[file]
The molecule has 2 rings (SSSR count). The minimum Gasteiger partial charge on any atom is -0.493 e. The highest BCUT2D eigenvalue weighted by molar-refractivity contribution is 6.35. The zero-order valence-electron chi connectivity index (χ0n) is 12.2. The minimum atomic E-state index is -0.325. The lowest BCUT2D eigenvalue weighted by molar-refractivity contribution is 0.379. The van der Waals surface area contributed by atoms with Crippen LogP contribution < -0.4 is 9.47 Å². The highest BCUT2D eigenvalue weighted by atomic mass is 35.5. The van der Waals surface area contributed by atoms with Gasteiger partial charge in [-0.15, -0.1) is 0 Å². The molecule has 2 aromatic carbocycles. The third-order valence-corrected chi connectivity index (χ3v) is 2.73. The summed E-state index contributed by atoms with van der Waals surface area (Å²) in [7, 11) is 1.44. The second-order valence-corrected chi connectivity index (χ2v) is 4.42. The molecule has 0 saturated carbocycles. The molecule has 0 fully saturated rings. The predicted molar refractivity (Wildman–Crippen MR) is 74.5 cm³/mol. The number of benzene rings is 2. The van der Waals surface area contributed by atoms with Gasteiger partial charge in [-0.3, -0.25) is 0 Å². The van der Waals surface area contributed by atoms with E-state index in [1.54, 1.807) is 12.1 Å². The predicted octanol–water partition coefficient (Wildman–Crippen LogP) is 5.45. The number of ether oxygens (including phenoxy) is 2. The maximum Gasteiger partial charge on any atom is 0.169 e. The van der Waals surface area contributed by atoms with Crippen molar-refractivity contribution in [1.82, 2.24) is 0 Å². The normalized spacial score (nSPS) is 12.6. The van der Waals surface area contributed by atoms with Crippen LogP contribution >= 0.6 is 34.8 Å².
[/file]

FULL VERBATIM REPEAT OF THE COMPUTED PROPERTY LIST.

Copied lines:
The molecule has 2 rings (SSSR count). The minimum Gasteiger partial charge on any atom is -0.493 e. The highest BCUT2D eigenvalue weighted by molar-refractivity contribution is 6.35. The zero-order valence-electron chi connectivity index (χ0n) is 12.2. The minimum atomic E-state index is -0.325. The lowest BCUT2D eigenvalue weighted by molar-refractivity contribution is 0.379. The van der Waals surface area contributed by atoms with Crippen LogP contribution < -0.4 is 9.47 Å². The highest BCUT2D eigenvalue weighted by atomic mass is 35.5. The van der Waals surface area contributed by atoms with Gasteiger partial charge in [-0.15, -0.1) is 0 Å². The molecule has 2 aromatic carbocycles. The third-order valence-corrected chi connectivity index (χ3v) is 2.73. The summed E-state index contributed by atoms with van der Waals surface area (Å²) in [7, 11) is 1.44. The second-order valence-corrected chi connectivity index (χ2v) is 4.42. The molecule has 0 saturated carbocycles. The molecule has 0 fully saturated rings. The predicted molar refractivity (Wildman–Crippen MR) is 74.5 cm³/mol. The number of benzene rings is 2. The van der Waals surface area contributed by atoms with Gasteiger partial charge in [-0.3, -0.25) is 0 Å². The van der Waals surface area contributed by atoms with E-state index in [1.54, 1.807) is 12.1 Å². The predicted octanol–water partition coefficient (Wildman–Crippen LogP) is 5.45. The number of ether oxygens (including phenoxy) is 2. The maximum Gasteiger partial charge on any atom is 0.169 e. The van der Waals surface area contributed by atoms with Crippen molar-refractivity contribution in [1.82, 2.24) is 0 Å². The normalized spacial score (nSPS) is 12.6. The van der Waals surface area contributed by atoms with Crippen LogP contribution >= 0.6 is 34.8 Å².